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Timing Belt 2004 Honda Accord 6 Cyl

My 2004 Accord has 99,000 miles. Do I need to change timing belt and water pump? Any idea what this repair will cost?


  • edited January 2011
    Going on 7 years old now.
    Owner's manual will tell you to change it at XX months or XX miles, whichever comes first. Call around to various shops and have them give you an estimate for it, and make sure it's for the same work as well. Some shops might just replace the belt and pump and reuse other items, whereas other shops will change the belt, pump, pulleys and other things while they're in there.
  • edited January 2011
    This webtool will give you a good estimate of the cost for your area:

    I suggest having the water pump changed at the same time. The timing belt runs the water pump, so if the water pump freezes up it can break the timing belt, which results in your engine being ruined (pistons hit the valves and bend them).
  • edited January 2011
    As others have said, read your manual and find out what the replacement interval is.

    I had the timing belt and water pump replaced on my wife's 2003 Odyssey last year for about $500. This was at an independent shop; Honda quoted me $650.

    Go on and have the work done. I know it's expensive, and you think you can keep putting off spending the cash. However, before you know it, when you least expect it, the belt will snap and you'll be in a world of hurt.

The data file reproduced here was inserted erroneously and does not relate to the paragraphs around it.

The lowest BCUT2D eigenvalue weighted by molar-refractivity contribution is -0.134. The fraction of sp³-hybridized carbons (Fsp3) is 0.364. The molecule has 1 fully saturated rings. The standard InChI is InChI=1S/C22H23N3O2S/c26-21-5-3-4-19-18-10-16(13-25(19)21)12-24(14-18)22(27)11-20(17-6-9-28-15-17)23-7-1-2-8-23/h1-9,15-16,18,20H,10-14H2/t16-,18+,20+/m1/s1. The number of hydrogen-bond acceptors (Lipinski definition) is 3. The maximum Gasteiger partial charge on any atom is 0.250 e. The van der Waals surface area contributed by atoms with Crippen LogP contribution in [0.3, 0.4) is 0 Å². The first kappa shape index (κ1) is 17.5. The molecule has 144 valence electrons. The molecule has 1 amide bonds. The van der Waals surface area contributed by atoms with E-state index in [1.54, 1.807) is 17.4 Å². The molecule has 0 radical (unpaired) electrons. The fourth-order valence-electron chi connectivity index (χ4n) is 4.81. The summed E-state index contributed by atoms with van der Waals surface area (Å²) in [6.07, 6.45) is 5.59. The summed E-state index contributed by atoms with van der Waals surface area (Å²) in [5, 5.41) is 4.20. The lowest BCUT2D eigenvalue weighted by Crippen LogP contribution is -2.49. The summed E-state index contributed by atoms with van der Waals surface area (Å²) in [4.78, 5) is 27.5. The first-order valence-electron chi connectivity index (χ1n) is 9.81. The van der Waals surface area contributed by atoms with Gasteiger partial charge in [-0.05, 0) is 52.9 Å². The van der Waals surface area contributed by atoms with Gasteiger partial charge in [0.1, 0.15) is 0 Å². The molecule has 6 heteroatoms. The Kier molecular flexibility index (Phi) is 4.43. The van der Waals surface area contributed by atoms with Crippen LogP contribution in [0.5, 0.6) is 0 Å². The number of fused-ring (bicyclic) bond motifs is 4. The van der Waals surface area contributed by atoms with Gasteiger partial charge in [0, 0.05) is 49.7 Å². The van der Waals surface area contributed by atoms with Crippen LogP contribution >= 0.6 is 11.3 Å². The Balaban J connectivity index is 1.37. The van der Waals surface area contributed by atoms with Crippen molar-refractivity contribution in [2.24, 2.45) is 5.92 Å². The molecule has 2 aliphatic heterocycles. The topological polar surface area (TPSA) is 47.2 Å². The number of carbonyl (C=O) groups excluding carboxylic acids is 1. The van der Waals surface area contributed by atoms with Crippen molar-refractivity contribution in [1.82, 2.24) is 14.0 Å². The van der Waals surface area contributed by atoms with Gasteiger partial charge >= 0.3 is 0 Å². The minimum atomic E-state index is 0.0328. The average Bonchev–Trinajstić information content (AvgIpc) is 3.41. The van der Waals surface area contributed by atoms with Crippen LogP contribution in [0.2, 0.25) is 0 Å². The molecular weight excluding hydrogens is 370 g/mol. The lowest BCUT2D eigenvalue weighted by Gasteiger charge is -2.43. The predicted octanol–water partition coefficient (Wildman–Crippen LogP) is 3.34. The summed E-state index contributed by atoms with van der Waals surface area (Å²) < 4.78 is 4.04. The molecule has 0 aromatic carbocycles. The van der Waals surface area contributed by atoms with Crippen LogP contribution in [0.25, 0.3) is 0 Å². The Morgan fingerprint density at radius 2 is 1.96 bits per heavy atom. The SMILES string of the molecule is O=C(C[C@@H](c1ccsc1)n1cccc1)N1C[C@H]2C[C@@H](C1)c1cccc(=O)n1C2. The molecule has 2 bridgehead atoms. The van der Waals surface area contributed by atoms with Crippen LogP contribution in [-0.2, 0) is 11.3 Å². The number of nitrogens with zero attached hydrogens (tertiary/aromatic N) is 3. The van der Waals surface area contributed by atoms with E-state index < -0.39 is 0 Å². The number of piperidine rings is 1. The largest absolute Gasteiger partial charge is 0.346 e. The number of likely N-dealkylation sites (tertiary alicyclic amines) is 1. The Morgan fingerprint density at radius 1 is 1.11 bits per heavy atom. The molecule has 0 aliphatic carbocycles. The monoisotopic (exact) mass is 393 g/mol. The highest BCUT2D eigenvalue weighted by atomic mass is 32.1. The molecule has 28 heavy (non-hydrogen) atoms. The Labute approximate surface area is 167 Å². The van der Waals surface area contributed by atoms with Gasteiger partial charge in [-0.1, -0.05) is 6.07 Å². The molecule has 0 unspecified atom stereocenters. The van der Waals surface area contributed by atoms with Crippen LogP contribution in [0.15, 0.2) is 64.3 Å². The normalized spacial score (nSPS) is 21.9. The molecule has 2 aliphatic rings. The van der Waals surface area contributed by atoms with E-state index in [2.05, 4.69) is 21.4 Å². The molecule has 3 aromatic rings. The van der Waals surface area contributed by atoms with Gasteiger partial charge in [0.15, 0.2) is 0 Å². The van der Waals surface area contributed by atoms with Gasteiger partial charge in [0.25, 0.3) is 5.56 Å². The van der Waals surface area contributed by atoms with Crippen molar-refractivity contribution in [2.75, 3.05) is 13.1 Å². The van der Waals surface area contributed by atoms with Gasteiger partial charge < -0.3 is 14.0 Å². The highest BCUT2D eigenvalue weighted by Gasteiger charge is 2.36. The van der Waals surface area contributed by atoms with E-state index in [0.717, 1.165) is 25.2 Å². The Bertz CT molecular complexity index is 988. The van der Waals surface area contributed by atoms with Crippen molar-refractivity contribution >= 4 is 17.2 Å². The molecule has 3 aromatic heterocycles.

Good luck.
  • edited January 2011
    Yes, you need to have the timing belt replaced. If it breaks the engine will be damaged internally.

    Call a couple of mechanics and get estimates.
  • edited January 2011
    This isn't a repair. It is maintenance. Do call around for estimates, but whatever it costs, its much cheaper than the alternative.
  • edited January 2011
    At One Time I Considered It Maintenance. Now I'm Done Buying Any Car With A Timing Belt. I Consider It A Repair Because The Manufacturer Has Made A Vehicle With A Known Flaw, Just Like Specific Vehicles With Frames That Rust Out Prematurely.

  • edited January 2011
    Your owner's manual probably says to change it at 105,000 miles.
  • edited January 2011
    The manufacturer has made a vehicle with a known flaw? What is the flaw? Belts are wear and tear items. That's like saying knowing that brake pads wear is producing a vehicle with a known flaw. Many engines were designed with timing belts and no one has ever hidden the fact that it is a belt and has to be serviced at specified intervals.

    Now, on the general point. I am with you. I'd rather never own anything with a timing belt (though it can be hard to avoid if you want smaller, 4cyl cars) - but they are a design decision not a flaw.
  • edited January 2011

    By the same logic....Manufacturers who use timing chains make the vehicle with a known flaw...Timing chains wear out and stretch...On a interference engine when the timing chain stretches and jumps a tooth....SEVERE ENGINE DAMAGE WILL OCCUR...The cost to replace a chain in MOST vehicles that have a easily 3-5 times what a the replacement cost of a timing belt is. ....Talk about a flaw!!!!
  • edited January 2011
    I concur with common sense. With the exception of their v6 engines Honda has joined the modern world with all 4cylinder motors using a timing chain. Many other makers have followed suit.

    I am looking at a $300-$500 timing belt "repair" on my wife's 2005 Legacy in the next 2000 miles.
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